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Melanocytic lesions: A review of the troublemakers


Victoria, British Columbia - In the United States, the rate of malignant melanoma (MM) is rising faster than that of any other cancer.

Victoria, British Columbia - In the United States, the rate of malignant melanoma (MM) is rising faster than that of any other cancer.

Between 1935 and 2001, the lifetime risk of development surged from 1 in 1,500 to 1 in 71, and it is projected to be 1 in 50 in 2010. Skin specialists are therefore faced with the demanding task of predicting biological behavior of melanocytic lesions, and must strive to timely diagnose and treat these lesions.

"Dermatologists faced with this difficult task find themselves in a labyrinth of contested nomenclature," said James E. Fitzpatrick, M.D., professor in the department of dermatology at the University of Colorado Health and Sciences Center, during the 79th Annual Canadian Dermatology Association Conference here.

Disputed issuePerhaps the most disputed issue in the histology of melanocytic lesions is the atypical nevus.

This lesion goes by many different names, including dysplastic nevus, Clark's nevus and nevus with cytologic atypia and architectural disorder - the latter recommended and preferred by the NIH Consensus Panel.

Another point of dispute is the clinical definition of "dysplastic nevus syndrome," formerly known as the B-K mole syndrome. Here, the NIH Consensus Panel recommends the term "familial atypical moles and malignant melanoma syndrome" (FAMMM syndrome), but again, this is not universally accepted.

Dr. Fitzpatrick affirms that "the importance of atypical nevi is that in 10 studies of patients with malignant melanoma, anywhere from 6.6 percent to 70.3 percent of biopsies demonstrated histologic evidence of contiguous dysplastic nevi."

He cited an ongoing study of his, where 15 percent of melanomas arise in association with benign nevi and 16 percent arise in association with an atypical nevus.

In patients with classic syndrome (B-K mole syndrome, dysplastic nevus syndrome, familial atypical moles), the incidence of MM approaches 100 percent. The incidence of dysplastic nevi in the United States lies between 1.8 percent and 4.9 percent.

"The histologic diagnosis of the atypical nevus and separation from benign nevi at one end of the spectrum and melanoma at the other end of the spectrum is sometimes a difficult judgment, especially since so many of the findings are subjective," Dr. Fitzpatrick says.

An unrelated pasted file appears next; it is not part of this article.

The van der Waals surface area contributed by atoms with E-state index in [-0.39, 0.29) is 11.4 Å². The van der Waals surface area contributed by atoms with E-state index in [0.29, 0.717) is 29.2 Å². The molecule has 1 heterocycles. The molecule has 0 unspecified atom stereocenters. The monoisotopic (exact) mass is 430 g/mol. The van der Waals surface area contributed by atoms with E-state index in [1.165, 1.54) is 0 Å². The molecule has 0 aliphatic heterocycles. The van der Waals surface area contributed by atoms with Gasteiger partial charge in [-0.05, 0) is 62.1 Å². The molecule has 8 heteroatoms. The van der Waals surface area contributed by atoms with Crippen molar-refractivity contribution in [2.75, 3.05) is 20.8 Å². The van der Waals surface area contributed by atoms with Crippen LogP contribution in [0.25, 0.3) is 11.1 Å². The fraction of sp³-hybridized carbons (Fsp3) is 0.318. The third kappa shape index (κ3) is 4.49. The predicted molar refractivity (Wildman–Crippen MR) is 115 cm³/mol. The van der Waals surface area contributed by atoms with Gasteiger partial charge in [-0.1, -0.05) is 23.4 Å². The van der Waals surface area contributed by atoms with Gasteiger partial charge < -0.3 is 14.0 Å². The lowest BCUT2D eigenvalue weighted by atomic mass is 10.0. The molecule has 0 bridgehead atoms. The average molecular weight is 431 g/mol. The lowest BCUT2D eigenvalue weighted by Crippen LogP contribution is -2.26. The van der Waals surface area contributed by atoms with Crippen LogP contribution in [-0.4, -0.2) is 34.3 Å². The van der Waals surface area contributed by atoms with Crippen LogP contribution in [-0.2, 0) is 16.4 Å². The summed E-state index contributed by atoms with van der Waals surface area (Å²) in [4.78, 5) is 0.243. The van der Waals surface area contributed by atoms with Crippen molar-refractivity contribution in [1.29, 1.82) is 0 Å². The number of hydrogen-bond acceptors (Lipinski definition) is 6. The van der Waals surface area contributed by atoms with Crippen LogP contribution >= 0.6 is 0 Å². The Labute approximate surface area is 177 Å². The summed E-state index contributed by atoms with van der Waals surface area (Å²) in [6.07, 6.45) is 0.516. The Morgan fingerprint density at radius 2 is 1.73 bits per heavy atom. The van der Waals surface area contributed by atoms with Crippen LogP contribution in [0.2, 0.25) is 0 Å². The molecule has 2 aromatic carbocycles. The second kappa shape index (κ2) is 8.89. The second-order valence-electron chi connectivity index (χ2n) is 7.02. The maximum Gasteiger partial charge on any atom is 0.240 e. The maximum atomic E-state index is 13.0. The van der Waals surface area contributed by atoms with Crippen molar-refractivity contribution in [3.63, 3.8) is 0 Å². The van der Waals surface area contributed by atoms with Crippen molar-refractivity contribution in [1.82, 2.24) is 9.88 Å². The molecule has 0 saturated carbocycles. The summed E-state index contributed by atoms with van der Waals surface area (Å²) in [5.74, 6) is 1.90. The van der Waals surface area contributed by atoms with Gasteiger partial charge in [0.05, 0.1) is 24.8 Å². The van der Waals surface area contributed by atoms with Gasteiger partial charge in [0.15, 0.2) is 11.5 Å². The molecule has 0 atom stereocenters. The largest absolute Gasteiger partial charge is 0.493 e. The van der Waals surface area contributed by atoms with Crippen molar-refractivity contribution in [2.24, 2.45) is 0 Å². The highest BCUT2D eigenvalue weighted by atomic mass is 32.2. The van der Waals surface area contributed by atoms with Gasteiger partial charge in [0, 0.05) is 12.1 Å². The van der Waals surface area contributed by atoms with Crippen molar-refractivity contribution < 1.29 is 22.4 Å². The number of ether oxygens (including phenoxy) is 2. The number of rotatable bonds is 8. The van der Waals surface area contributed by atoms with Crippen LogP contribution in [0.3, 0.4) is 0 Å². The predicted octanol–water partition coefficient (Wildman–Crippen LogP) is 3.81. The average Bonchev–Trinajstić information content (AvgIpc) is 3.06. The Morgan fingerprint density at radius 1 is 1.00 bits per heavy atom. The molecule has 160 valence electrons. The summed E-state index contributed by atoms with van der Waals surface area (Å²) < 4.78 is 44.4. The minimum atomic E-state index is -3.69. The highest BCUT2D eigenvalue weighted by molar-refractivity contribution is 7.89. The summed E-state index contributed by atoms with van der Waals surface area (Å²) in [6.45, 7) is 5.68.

Panel recommendationsThe NIH Consensus Panel recommends that atypical nevi should be graded according to their degree of cytological atypia: mild, moderate or severe, which seems easy to say but, practically, harder to do, and it is even harder to achieve a consistent reproducibility. Therefore, Dr. Fitzpatrick believes it is reasonable for clinicians to surgically remove any clinically solitary dysplastic nevi, and that patients with sporadic or familial dysplastic nevi should have the most atypical looking nevi removed and then followed.

Dr. Fitzpatrick dismisses any notion that atypical nevi (dysplastic nevi) do not exist and points to the extensive epidemiological and biological data that validates their existence including: Cyclin D1 expression, microsatellite instability at 1p and 9p, loss of heterozygosity and microsatellite instability, expression of 12-lipoxygenase, and expression of versican and mel-CSPG.

"Those who argue that atypical nevi are a marker for the propensity for the development of melanoma are totally ignoring the data," he says. "Dysplastic nevi by every measurable epidemiological, pathological, genetic and molecular parameter are more likely than either normal skin or benign nevi to develop into malignant melanoma," Dr. Fitzpatrick asserts.

One of the most difficult problems in dermatopathology are Spitz nevi (also known as benign juvenile melanoma, and spindle and epithelioid nevus).This clinically benign but histologically malignant neoplasm can spread to sentinel or regional lymph nodes (malignant Spitz nevus), causing bewilderment to dermatologists, pathologists and melanoma oncologists.

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